Seadragons (or Sea Dragons) belong to the family Syngnathidae and are characterised by:
There are two different species of Seadragon - Leafy Seadragons (Phycodurus eques) and Weedy Seadragons (Phyllopteryx taeniolatus)
- having leaf-like appendages
- and having a tail that cannot coil up.
Leafy Seadragons can grow to a maximum length of up to 35 cm long and they are green to yellow - brown with dark pink rib bands and green - brown leaves.
They have a long, thin, pipe-like snout, a wavy - shaped body and a thin uncoiled tail. The leafy seadragon's eyes are located slightly above the snout.
Leafy Seadragons have numerous, branching leafy appendages that looks like the fronds of brown seaweed. They also have small fins and plated body armour. Leafy Seadragons have several long, sharp spines along the sides of the body that are thought to be a defence mechanism.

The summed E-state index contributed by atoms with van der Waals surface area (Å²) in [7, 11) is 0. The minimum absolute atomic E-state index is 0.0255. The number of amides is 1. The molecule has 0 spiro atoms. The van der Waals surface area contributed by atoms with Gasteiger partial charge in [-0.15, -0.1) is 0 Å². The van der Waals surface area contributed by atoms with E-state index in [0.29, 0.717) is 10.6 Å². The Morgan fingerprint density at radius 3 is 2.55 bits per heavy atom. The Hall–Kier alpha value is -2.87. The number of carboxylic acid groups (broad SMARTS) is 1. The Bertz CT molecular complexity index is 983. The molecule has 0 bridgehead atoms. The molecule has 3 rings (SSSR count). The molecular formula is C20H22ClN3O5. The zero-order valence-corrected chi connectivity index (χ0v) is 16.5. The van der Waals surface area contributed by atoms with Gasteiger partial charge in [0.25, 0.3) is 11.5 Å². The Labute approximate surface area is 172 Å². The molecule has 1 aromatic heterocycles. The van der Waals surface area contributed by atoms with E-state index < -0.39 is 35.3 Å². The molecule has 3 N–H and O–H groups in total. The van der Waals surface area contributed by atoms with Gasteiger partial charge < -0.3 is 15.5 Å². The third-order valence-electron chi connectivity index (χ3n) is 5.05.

Weedy Seadragons grow to about 30 to 45 cm long and they are reddish - orange with yellow spots and purplish - blue bars.
They have a long, thin, pipe-like snout, small head, strong neck, rounded body and a tail that is over half the length of the Seadragon. The Weedy Seadragon's eyes are located just behind and in line with the snout.
Weedy Seadragons have small leaf-like appendages which protrude from the head, body and tail either singularly or in pairs. The Weedy Seadragon's body is covered in hard bony plates and the small fins are so fine that they are translucent. These Seadragons have only a few, short spines which are used in self defence.